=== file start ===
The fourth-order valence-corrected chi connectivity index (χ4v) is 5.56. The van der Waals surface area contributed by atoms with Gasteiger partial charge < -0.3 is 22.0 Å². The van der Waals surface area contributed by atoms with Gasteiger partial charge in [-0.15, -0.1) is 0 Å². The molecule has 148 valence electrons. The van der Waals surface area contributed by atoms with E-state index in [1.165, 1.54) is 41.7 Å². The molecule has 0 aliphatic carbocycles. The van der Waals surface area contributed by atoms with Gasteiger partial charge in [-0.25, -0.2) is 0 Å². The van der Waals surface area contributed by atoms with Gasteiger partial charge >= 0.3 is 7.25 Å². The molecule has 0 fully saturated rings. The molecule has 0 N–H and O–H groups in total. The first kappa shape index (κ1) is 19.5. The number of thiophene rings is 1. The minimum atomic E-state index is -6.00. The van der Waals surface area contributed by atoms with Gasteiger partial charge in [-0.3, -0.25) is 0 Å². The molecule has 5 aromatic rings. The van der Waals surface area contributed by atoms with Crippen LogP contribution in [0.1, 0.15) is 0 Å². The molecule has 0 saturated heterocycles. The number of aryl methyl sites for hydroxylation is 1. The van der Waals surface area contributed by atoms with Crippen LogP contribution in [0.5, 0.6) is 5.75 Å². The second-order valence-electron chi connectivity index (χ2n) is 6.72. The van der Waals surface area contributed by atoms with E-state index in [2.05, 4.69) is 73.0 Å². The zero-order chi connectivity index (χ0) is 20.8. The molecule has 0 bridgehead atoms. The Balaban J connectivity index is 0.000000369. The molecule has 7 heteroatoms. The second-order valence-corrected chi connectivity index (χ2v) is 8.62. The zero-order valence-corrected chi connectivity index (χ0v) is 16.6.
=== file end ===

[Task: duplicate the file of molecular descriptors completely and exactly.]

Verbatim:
The fourth-order valence-corrected chi connectivity index (χ4v) is 5.56. The van der Waals surface area contributed by atoms with Gasteiger partial charge < -0.3 is 22.0 Å². The van der Waals surface area contributed by atoms with Gasteiger partial charge in [-0.15, -0.1) is 0 Å². The molecule has 148 valence electrons. The van der Waals surface area contributed by atoms with E-state index in [1.165, 1.54) is 41.7 Å². The molecule has 0 aliphatic carbocycles. The van der Waals surface area contributed by atoms with Gasteiger partial charge in [-0.25, -0.2) is 0 Å². The van der Waals surface area contributed by atoms with Gasteiger partial charge >= 0.3 is 7.25 Å². The molecule has 0 fully saturated rings. The molecule has 0 N–H and O–H groups in total. The first kappa shape index (κ1) is 19.5. The number of thiophene rings is 1. The minimum atomic E-state index is -6.00. The van der Waals surface area contributed by atoms with Gasteiger partial charge in [-0.3, -0.25) is 0 Å². The molecule has 5 aromatic rings. The van der Waals surface area contributed by atoms with Crippen LogP contribution in [0.1, 0.15) is 0 Å². The molecule has 0 saturated heterocycles. The number of aryl methyl sites for hydroxylation is 1. The van der Waals surface area contributed by atoms with Crippen LogP contribution in [0.5, 0.6) is 5.75 Å². The second-order valence-electron chi connectivity index (χ2n) is 6.72. The van der Waals surface area contributed by atoms with E-state index in [2.05, 4.69) is 73.0 Å². The zero-order chi connectivity index (χ0) is 20.8. The molecule has 0 bridgehead atoms. The Balaban J connectivity index is 0.000000369. The molecule has 7 heteroatoms. The second-order valence-corrected chi connectivity index (χ2v) is 8.62. The zero-order valence-corrected chi connectivity index (χ0v) is 16.6.